Astronauts Forced to Hide From Flying Debris in International Space Station After Satellite Explodes

By: Julia Mehalko | Published: Jun 28, 2024

Astronauts on the International Space Station (ISS) were forced to hide and take shelter after a Russian satellite broke up in orbit near them, flinging more than 100 pieces of trackable space debris in the area.

This recent event comes as many experts have warned that satellites and space debris will become a massive worry — and a potentially huge danger — as there are so many satellites floating above Earth.

A Russian Satellite Blows Up

Around 9 p.m. EDT, NASA alerted ISS astronauts to take shelter in their respective aircrafts, as a Russian satellite had broken up in an orbit near the ISS.

The International Space Station seen above Earth in space.

Source: NASA/Roscosmos/Wikimedia Commons

NASA asked these astronauts to do so, just in case there was any sort of collision between this space debris and the station.


NASA’s Statement

NASA eventually released a statement about this situation, explaining that this was all a precautionary measure.

A space shuttle seen in orbit above Earth in space.

Source: NASA/Unsplash

NASA posted on X, “Shortly after 9 p.m. EDT, NASA instructed crews aboard the space station to shelter in their respective spacecraft as a standard precautionary measure after it was informed of a satellite break-up at an altitude near the station’s earlier Wednesday.”

More Than 100 Pieces of Satellite in Space

According to NASA, this Russian satellite’s break up resulted in more than 100 different trackable objects floating in space, in an orbit near the ISS.

A satellite seen over the coast of the earth in space.

Source: SpaceX/Unsplash

Because of these many objects near the station, NASA wanted to ensure that their crew was safe and ordered them to take shelter.

Taking Shelter

The astronauts in the ISS took shelter in their own respective aircraft that were docked at the station.

A view of the planet Earth as seen from a space shuttle.

Source: NASA/Unsplash

For example, the much talked about Boeing Starliner crew — astronauts Suni Williams and Butch Wilmore — took shelter in the Starliner capsule until the all clear was given.

Why Did the Russian Satellite Break Up?

So far, there are no real details about why this Russian satellite, the RESURS-P1 Russian Earth observation satellite, seemed to explode in space, resulting in more than 100 objects flinging apart.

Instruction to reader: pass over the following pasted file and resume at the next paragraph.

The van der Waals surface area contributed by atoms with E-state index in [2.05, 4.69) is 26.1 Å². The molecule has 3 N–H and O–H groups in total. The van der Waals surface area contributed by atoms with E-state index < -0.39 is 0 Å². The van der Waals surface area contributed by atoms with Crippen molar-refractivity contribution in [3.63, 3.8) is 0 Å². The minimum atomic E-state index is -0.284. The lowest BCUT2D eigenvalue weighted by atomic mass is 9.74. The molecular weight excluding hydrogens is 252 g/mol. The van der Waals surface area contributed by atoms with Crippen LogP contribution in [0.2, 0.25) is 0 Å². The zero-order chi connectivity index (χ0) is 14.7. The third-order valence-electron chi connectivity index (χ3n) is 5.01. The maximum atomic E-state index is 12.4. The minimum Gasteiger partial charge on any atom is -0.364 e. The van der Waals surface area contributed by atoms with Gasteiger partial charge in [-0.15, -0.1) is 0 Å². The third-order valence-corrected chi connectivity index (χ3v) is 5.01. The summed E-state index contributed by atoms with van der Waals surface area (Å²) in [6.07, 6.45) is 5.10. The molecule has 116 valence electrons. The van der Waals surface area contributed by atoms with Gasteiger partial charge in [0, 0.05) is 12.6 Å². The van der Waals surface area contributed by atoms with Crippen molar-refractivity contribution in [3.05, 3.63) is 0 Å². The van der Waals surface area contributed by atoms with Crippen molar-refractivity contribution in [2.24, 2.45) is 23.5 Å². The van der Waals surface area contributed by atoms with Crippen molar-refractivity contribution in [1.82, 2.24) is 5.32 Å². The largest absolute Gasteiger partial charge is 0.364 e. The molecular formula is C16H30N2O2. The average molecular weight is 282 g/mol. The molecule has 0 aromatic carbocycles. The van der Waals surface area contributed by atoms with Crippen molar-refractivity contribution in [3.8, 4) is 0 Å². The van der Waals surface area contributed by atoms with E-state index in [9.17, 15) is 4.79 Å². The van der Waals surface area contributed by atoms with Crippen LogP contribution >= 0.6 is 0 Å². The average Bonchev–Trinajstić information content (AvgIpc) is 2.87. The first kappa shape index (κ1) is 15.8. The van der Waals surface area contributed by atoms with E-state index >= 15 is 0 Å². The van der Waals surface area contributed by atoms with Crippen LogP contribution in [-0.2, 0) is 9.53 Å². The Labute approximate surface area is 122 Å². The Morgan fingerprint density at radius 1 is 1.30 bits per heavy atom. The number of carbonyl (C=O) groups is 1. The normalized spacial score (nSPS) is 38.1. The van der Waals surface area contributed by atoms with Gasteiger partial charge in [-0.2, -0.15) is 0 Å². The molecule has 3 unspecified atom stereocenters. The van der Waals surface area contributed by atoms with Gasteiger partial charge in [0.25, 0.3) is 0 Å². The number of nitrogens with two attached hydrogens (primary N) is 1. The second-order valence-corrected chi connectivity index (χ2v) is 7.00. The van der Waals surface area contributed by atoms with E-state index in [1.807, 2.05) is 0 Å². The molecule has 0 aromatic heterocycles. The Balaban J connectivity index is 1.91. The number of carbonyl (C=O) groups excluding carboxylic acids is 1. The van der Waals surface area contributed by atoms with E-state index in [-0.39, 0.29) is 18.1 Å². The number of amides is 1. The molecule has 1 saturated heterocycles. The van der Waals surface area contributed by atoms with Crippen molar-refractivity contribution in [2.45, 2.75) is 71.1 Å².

A view of a satellite seen over planet Earth.

Source: NASA/Unsplash

This specific satellite was decommissioned back in 2022. However, many theories have already been spread online — by simple social media users and experts alike — about what may have happened.


A Simple Malfunction

Many analysts believe that this Russian satellite may have broken apart if it had some sort of an internal malfunction. This would have caused the satellite to explode.

A satellite seen above Earth in orbit.

Source: NASA/Unsplash

Others theorize that the satellite could have been hit by an untracked piece of debris, which would have caused it to fail and then break up completely.


Other Theories

Some experts have worried that this satellite explosion could be the result of a Russian anti-satellite (ASAT) warfare test. This would mean Russia deliberately targeted the satellite and made it explode.

A rocket launch seen in the evening.

Source: SpaceX/Unsplash

Jonathan McDowell, an astrophysicist at the Center for Astrophysics in Cambridge, Massachusetts, brought this theory up, as the satellite was passing over the Plesetsk Cosmodrome when it broke up. However, McDowell doesn’t fully believe Russia made this potentially dangerous move.


Taking Shelter for an Hour

ISS astronauts took shelter in their capsules and craft for about one hour before NASA gave them the all-clear that they could leave.

The ISS seen in black space.

Source: NASA/Wikimedia Commons

Now, both NASA and US Space Command have come out to say that they don’t believe there are any immediate threats against the ISS or the astronauts on board.


Keeping Watch on the Area

Space Command released its own statement to assure the public that there are no more threats revolving around this current event.

A view of a lit-up United States as seen from space.

Source: NASA/Unsplash

They said, “USSPACECOM has observed no immediate threats and is continuing to conduct routine conjunction assessments to support the safety and sustainability of the space domain.”


A New Normal?

Experts have warned about this recent satellite explosion for a while now. Many analysts have grown increasingly worried that potentially dangerous incidents like this could happen up in space, as there are many satellites now flying above the planet.

The sky seen near space.

Source: Rahul S/Unsplash

This increases the chance that space debris could end up hitting satellites — or bring about massive problems for astronauts on the ISS.


Space Drama

This ISS incident is also just the latest headline-making news that has come from space, as much of the country has been paying close attention to the two astronauts stuck on the ISS as Boeing attempts to fix their Starliner capsule.

Astronauts Butch Wilmore and Suni Williams seen on the ISS.

Source: NASA Johnson Space Center/Wikimedia Commons

Astronauts Williams and Wilmore were supposed to return to Earth weeks ago, but various delays have kept them up in space, thanks to problems with their Boeing craft.